Emerging technology, libraries, and users
This morning I subscribed to and started reading Kathryn Greenhill’s blog, Librarians Matter. I am one degree of separation away from Kathryn because she and Constance Weibrands designed a survey on SurveyMonkey which asked people what they thought of ACPL’s Library Camp unconference. (I think it’s neat that I am loosely associated with a person I’ve never actually met.)
Kathryn shared a presentation on her blog about emerging techologies and how to address the problem of, “I don’t have time for this”. There were two parts that I found particularly interesting. These are my two comments:
I love that you said “Do not try to apply it to work…yet”. I tried out a lot of 2.0ish stuff just for fun at first, and when the natural progression came to me, where I discovered how I could apply these tools to work, it was a very exciting aha! moment. Librarians need to just give it time, and they will see the light.
I also like how you suggest working directly with your users if your coworkers won’t play. What a novel idea! We don’t want to force the technology on staff, but why should that keep those of us who are interested in the technology from providing those services. What a great concept.
This morning I’m planning to get Radio Shack to come to our libraries to give educational sessions about the DTV transition. This is something I’ve been thinking about for months, but when I heard Radio Shack had partnered with ALA to do this (another cool thing I learned about at Library Camp) I got pretty excited because we won’t have to do the program ourselves.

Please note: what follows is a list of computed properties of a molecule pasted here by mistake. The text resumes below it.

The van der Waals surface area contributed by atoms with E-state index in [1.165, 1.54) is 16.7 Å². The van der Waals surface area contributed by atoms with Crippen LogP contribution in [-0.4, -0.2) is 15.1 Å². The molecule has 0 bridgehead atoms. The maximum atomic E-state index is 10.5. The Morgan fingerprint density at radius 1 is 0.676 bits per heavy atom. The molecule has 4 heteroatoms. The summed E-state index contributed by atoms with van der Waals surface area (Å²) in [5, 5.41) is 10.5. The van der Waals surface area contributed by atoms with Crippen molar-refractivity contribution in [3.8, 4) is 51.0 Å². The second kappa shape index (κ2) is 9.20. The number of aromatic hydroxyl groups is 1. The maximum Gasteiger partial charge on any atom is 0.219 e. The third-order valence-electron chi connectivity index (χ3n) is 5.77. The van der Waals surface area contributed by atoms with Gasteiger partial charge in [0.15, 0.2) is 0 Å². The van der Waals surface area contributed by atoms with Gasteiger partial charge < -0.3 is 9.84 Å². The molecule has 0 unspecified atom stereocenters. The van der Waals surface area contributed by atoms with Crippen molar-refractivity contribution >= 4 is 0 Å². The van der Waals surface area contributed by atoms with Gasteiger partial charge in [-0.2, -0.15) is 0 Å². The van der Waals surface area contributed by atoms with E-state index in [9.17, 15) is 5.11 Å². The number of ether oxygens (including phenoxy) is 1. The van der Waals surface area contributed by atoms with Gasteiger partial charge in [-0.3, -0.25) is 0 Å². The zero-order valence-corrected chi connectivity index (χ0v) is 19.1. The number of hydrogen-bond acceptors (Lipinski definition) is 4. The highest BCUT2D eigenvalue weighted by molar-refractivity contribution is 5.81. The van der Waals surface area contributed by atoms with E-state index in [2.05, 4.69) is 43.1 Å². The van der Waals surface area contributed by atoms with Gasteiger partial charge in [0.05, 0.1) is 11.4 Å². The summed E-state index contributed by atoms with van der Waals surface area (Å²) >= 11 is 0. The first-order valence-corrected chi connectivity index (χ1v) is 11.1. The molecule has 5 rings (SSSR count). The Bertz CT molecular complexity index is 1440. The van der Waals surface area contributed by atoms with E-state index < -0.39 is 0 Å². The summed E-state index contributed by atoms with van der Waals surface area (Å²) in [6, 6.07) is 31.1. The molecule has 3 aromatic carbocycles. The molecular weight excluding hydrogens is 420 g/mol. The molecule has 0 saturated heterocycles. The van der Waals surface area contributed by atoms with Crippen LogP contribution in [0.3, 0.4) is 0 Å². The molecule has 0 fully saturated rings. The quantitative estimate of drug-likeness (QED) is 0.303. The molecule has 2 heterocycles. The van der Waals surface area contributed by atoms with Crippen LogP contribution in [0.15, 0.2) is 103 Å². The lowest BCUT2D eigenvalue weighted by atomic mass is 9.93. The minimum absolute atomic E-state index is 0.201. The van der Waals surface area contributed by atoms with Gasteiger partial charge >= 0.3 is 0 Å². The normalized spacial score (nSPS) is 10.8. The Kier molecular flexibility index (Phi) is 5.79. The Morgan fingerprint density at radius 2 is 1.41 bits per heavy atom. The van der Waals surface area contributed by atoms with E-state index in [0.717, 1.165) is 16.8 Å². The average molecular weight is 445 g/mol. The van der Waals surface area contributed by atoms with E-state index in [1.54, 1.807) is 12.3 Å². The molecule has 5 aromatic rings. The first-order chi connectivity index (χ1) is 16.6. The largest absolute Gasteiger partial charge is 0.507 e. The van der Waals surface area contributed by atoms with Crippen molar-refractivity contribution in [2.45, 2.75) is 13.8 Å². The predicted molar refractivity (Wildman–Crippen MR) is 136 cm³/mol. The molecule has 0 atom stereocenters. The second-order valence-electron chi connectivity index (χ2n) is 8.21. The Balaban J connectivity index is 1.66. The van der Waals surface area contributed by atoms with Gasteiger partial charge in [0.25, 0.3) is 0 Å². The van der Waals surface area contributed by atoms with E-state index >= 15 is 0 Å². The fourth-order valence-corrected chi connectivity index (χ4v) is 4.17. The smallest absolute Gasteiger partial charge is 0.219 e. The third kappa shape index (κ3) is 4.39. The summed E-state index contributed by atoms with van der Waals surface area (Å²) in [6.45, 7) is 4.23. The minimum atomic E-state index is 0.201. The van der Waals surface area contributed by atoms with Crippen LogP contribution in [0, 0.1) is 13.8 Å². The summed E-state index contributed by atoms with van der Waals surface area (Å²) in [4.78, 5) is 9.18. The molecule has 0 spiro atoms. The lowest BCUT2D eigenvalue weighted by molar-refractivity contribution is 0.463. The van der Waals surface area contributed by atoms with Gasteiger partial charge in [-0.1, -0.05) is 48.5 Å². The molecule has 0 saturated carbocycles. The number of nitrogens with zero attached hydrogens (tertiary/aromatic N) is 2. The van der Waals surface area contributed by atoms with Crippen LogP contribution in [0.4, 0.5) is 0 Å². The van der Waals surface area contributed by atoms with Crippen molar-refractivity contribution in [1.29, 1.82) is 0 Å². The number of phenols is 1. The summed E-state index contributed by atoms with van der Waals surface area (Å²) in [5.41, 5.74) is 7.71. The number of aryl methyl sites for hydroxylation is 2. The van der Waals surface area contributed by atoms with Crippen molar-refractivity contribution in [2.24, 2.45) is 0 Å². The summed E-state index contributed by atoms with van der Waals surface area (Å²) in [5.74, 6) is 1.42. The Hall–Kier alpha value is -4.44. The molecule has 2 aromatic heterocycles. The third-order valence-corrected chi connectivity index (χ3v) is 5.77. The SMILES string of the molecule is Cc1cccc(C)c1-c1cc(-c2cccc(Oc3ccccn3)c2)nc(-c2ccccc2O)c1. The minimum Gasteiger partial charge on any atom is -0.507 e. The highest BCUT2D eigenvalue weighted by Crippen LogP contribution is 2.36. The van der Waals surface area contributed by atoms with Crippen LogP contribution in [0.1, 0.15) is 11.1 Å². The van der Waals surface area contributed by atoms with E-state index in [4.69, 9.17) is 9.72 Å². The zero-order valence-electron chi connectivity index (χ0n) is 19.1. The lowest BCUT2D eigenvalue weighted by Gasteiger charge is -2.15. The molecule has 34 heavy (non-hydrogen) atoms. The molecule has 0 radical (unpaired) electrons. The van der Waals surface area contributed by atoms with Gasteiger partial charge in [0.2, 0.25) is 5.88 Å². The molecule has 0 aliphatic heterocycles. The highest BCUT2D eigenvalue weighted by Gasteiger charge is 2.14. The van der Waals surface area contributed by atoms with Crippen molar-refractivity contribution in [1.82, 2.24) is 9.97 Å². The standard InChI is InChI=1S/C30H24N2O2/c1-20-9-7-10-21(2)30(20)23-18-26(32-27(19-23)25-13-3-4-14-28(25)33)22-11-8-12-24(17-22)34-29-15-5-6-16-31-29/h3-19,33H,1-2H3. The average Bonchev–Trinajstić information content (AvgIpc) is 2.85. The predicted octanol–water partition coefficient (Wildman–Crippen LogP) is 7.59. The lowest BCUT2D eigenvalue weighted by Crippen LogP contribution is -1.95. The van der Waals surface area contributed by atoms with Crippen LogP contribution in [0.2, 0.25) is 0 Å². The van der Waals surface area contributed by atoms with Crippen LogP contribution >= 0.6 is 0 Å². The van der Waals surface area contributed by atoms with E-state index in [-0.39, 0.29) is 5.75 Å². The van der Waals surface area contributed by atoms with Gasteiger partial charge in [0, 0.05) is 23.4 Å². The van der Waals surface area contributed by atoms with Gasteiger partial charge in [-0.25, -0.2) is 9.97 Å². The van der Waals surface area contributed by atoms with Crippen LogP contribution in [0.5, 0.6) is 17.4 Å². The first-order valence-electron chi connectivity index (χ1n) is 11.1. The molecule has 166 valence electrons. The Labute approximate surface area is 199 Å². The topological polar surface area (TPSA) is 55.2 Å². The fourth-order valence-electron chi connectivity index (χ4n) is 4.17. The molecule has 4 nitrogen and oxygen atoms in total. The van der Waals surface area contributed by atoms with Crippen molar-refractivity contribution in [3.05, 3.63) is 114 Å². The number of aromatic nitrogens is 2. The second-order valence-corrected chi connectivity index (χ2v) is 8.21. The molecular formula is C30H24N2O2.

Yesterday I read Stephen Francouer’s post about mini-workshops that he offered at his library (during his time on the reference desk!) It’s not possible for me to do something like that since I’m not working a reference desk anymore, but I certainly could do that kind of thing virtually. I am also interested in doing webinars or otherwise distance-training. I have the ability to remote control another staff member’s computer, so I can see myself making a presentation or a training session for staff (or patrons) from my office, using a speakerphone for audio.
If we do get a virtual branch up someday, we can incorporate all these elements into it.
I’m starting to visualize a library where people come in and learn about new technology on the web, gadgets, and new ways of using their library. If the staff of a branch or the main library don’t have time for this, I would be interested in doing it. Like Geek Out, Don’t Freak Out! for patrons. These kinds of programs would take place independent of our Laptop Lab. (FYI our Tech Trainer, Vince, starts TODAY and the equipment was just ordered. Stay tuned for more information!)
I can tell you this: once I start visualizing, things start happening! Look for more developments soon!